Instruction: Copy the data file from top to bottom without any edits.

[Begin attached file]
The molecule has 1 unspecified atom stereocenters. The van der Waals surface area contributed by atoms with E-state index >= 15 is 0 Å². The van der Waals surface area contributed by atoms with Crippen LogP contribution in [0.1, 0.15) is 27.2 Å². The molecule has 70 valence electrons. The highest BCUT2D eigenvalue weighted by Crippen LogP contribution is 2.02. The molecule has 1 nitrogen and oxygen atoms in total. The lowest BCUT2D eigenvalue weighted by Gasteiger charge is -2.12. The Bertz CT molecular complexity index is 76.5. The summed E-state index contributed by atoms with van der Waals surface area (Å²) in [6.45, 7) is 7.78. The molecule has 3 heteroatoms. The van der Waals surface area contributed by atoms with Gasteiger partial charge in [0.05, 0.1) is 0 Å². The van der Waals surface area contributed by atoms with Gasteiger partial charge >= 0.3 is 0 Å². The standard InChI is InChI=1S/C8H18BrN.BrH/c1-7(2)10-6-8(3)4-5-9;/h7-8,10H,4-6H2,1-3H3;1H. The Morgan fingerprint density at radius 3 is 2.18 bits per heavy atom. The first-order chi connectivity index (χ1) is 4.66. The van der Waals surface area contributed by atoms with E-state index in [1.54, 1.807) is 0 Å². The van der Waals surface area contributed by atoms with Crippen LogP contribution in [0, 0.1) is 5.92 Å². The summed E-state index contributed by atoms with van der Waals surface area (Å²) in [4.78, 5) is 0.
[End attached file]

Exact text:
The molecule has 1 unspecified atom stereocenters. The van der Waals surface area contributed by atoms with E-state index >= 15 is 0 Å². The van der Waals surface area contributed by atoms with Crippen LogP contribution in [0.1, 0.15) is 27.2 Å². The molecule has 70 valence electrons. The highest BCUT2D eigenvalue weighted by Crippen LogP contribution is 2.02. The molecule has 1 nitrogen and oxygen atoms in total. The lowest BCUT2D eigenvalue weighted by Gasteiger charge is -2.12. The Bertz CT molecular complexity index is 76.5. The summed E-state index contributed by atoms with van der Waals surface area (Å²) in [6.45, 7) is 7.78. The molecule has 3 heteroatoms. The van der Waals surface area contributed by atoms with Gasteiger partial charge in [0.05, 0.1) is 0 Å². The van der Waals surface area contributed by atoms with Gasteiger partial charge >= 0.3 is 0 Å². The standard InChI is InChI=1S/C8H18BrN.BrH/c1-7(2)10-6-8(3)4-5-9;/h7-8,10H,4-6H2,1-3H3;1H. The Morgan fingerprint density at radius 3 is 2.18 bits per heavy atom. The first-order chi connectivity index (χ1) is 4.66. The van der Waals surface area contributed by atoms with E-state index in [1.54, 1.807) is 0 Å². The van der Waals surface area contributed by atoms with Crippen LogP contribution in [0, 0.1) is 5.92 Å². The summed E-state index contributed by atoms with van der Waals surface area (Å²) in [4.78, 5) is 0.